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9 comments for “How Early Photographers Captured History’s First Images of War

  1. 12 June, 2012 at 8:48 am

    Excellent article thanks for sharing.

  2. 12 June, 2012 at 8:49 am

    Can you check the link for the daguerreotype images… it doesnt appear to work.

  3. 12 June, 2012 at 5:55 pm

    Some great pictures…amazing to think how early some of them are…

    • 12 June, 2012 at 5:57 pm

      I know… that’s what made me write this. I was amazed by the pics of the war in Mexico. 1847!!!! Amazing!

  4. 18 February, 2013 at 11:17 pm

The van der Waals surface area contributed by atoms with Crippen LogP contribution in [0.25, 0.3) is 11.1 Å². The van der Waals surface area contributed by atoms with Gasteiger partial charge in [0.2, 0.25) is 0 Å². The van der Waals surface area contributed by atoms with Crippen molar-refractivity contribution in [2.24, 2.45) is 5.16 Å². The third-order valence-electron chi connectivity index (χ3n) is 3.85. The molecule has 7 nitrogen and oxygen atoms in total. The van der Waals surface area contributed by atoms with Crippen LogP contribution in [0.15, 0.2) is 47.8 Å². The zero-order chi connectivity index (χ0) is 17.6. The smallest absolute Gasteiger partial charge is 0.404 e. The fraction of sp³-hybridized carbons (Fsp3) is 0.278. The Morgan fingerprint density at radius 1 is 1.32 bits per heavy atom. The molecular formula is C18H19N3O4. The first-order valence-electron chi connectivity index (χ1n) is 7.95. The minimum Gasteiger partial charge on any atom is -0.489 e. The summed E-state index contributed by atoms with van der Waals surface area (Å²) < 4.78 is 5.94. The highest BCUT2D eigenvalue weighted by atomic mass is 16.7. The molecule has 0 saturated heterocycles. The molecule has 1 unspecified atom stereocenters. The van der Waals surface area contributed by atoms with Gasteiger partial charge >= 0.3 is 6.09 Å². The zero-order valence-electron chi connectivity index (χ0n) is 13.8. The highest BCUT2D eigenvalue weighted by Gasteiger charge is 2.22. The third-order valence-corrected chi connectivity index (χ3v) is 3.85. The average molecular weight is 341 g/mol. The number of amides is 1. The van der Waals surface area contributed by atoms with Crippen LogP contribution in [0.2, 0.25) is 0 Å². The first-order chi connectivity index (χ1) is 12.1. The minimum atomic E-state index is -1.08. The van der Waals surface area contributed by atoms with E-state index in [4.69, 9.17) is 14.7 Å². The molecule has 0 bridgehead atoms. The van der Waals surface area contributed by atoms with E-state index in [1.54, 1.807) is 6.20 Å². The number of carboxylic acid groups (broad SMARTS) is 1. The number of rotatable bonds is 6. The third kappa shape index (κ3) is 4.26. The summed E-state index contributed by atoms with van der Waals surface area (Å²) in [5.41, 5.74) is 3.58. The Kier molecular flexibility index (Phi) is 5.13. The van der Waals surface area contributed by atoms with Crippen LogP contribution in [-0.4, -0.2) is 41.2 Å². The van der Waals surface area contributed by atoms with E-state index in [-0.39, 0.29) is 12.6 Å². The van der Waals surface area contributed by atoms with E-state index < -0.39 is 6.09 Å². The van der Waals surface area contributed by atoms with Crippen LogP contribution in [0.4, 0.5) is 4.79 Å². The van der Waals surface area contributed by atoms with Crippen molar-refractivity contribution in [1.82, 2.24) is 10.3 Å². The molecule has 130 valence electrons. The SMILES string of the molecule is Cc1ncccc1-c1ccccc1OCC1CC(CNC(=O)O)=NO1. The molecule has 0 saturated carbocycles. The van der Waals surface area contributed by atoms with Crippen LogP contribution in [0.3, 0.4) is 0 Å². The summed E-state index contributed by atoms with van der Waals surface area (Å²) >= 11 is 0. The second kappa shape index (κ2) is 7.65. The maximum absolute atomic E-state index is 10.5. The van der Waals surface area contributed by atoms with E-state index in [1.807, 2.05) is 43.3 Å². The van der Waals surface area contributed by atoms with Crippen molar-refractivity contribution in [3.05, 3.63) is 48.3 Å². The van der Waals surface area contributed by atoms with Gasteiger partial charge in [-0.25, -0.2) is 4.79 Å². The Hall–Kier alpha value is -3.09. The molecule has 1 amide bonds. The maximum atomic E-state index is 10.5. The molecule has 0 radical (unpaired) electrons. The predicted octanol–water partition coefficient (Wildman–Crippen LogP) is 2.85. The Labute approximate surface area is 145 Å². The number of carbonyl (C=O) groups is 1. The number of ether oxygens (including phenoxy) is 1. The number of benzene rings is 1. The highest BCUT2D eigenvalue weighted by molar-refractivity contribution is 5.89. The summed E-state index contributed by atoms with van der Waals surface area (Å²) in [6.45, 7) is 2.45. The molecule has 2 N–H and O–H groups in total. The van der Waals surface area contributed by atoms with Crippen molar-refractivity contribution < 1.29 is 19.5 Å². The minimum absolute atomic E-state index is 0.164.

While the article is interesting, there are several factual errors concerning photographic history. Daguerreotypes are images on highly polished metal (a silvered copper plate) not glass. There are encased in glass so as not to oxidize the metal. They are fairly durable once processed and dried. While highly detailed (and thus their popularity) they were one of a kind images of which multiple copies could not be made. Ultimately, the daguerreotype was replaced in the 1850’s but the wet-collodion (or wet plate process) that was a negative on glass (allowing multiple positive paper prints to be made from them). Nor was Daguerre a physicist. He was trained as an artist and ran a popular theatrical event in Paris called the Diorama (which used paintings on large glass plates, lighting and movement to give the illusion of moving images with varied times of day). Lastly, while Brady’s studio may have made thousands of civil war images, Brady himself only made a fraction of these. He hired camera operators to conduct much of the photography (including Alexander Gardner and Timothy O’Sullivan – two of the best known photographers from this period – both eventually leaving Brady’s employment over disputes over the credited authorship of their photos). Brady’s failing eye site and business concerns made it more important for him to spend much of the war in his studios